NASA's Maven spacecraft blasted off from Cape Canaveral Air Force Station today for a 10-month journey to the Red Planet.
The Maven (Mars Atmosphere and Volatile Evolution) spacecraft will help scientists find out what happened to the planet's atmosphere and the water that flowed there long ago.
"Scientifically, this is very important," said John Clarke, an astronomy professor at Boston University and a Maven science team member. "The rovers want to find little things on the surface today, and Maven is interested in the long-term history of Mars. Were the conditions ripe 3 billion years ago for life to have gotten started on Mars? It could be that it had life, maybe bacteria, even before Earth did."
Maven launched at 1:28 p.m. ET aboard a United Launch Alliance Atlas V rocket. NASA reported that all systems functioned as expected as the spacecraft set off on what will likely be at least a one-year mission.
The trip to Mars takes 10 months. Maven is expected to go into orbit around Mars in September and begin its work.
Maven is the first spacecraft that NASA has sent to solely study the Martian atmosphere. Researchers believe that Mars may have had "a thick atmosphere 4 billion years ago that was rich with the same chemical elements familiar to Earth's own air," NASA wrote in a blog post today. "What happened since, though, is a mystery."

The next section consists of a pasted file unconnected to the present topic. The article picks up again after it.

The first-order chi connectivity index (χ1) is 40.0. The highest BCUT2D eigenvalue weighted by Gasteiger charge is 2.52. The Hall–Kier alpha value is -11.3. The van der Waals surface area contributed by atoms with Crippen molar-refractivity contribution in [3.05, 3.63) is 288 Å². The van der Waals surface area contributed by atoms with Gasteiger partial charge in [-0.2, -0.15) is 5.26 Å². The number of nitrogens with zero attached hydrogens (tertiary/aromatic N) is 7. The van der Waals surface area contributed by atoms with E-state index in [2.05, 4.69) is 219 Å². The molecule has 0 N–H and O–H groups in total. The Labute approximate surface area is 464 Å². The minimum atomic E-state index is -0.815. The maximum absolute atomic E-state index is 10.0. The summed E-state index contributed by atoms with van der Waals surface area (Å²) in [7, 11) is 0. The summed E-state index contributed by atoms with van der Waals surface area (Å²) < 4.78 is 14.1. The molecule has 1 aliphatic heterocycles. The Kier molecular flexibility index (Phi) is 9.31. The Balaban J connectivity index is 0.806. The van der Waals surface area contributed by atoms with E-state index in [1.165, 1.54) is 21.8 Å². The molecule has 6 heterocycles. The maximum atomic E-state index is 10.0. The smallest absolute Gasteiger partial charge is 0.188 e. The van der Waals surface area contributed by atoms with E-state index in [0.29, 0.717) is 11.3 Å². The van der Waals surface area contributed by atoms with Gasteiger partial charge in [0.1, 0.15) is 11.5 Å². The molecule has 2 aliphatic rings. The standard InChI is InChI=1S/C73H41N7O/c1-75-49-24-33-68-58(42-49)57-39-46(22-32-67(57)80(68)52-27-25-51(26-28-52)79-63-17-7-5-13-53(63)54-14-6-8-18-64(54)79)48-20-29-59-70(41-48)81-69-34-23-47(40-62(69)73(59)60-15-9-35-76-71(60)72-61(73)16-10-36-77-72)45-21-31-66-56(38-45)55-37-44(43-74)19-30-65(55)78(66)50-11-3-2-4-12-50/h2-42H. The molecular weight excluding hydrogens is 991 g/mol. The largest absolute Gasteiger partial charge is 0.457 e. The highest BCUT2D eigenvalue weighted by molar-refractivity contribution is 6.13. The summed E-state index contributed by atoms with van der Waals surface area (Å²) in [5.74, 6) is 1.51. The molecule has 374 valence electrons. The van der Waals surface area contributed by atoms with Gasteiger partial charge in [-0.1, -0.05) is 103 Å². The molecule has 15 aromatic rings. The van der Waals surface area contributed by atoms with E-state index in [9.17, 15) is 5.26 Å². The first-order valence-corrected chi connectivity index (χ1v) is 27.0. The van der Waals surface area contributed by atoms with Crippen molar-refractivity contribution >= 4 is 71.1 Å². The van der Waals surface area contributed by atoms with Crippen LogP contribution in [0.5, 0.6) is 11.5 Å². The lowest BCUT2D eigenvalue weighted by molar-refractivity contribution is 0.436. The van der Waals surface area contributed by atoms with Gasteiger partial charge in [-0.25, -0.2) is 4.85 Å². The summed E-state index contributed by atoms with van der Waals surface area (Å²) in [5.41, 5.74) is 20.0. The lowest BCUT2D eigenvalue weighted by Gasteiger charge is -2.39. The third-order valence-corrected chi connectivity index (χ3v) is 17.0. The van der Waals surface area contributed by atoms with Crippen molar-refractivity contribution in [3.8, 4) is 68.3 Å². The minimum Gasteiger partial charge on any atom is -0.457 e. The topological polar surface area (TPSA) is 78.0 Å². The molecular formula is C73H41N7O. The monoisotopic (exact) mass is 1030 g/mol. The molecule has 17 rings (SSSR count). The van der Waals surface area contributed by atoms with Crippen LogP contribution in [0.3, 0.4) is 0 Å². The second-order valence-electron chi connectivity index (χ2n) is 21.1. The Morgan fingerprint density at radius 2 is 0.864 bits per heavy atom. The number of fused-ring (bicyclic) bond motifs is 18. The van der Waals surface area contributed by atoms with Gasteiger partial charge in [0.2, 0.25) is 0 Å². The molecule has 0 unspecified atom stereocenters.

Scientists theorize that Mars lost its magnetic field, which had protected the planet's surface from the sun's solar winds. Without the protection of the magnetic field, Mars lost much of its water.
"If Mars started out with a thick atmosphere and water on the surface, then it evolved and lost all of that," Clarke told Computerworld. "It could have frozen in the surface or it could have boiled off in the upper atmosphere into space."
What scientists learn about Mars' atmosphere could provide information on the future of Earth.
"We would like to know where the Earth is going," added Clarke. "What's the role of climate change? What's changing in the short term and the long term?"
The most daunting task facing the Maven team is getting the spacecraft to Mars and in the proper position to conduct its scientific work, Clarke said.
"Getting to Mars in the first place is not easy," he said. "You have to get there and get into the right orbit. You have to have power and communication with Earth and other spacecraft. There's a lot that has to work right."
Maven carries at least eight scientific instruments, including one to measure solar particles, a solar wind analyzer and other tools to measure ultraviolet light and neutral gas.
This article, Next stop, Mars: NASA's Maven spacecraft blasts off for 10-month journey, was originally published at Computerworld.com.
Sharon Gaudin covers the Internet and Web 2.0, emerging technologies, and desktop and laptop chips for Computerworld. Follow Sharon on Twitter at @sgaudin, on Google+ or subscribe to Sharon's RSS feed . Her email address is email@example.com.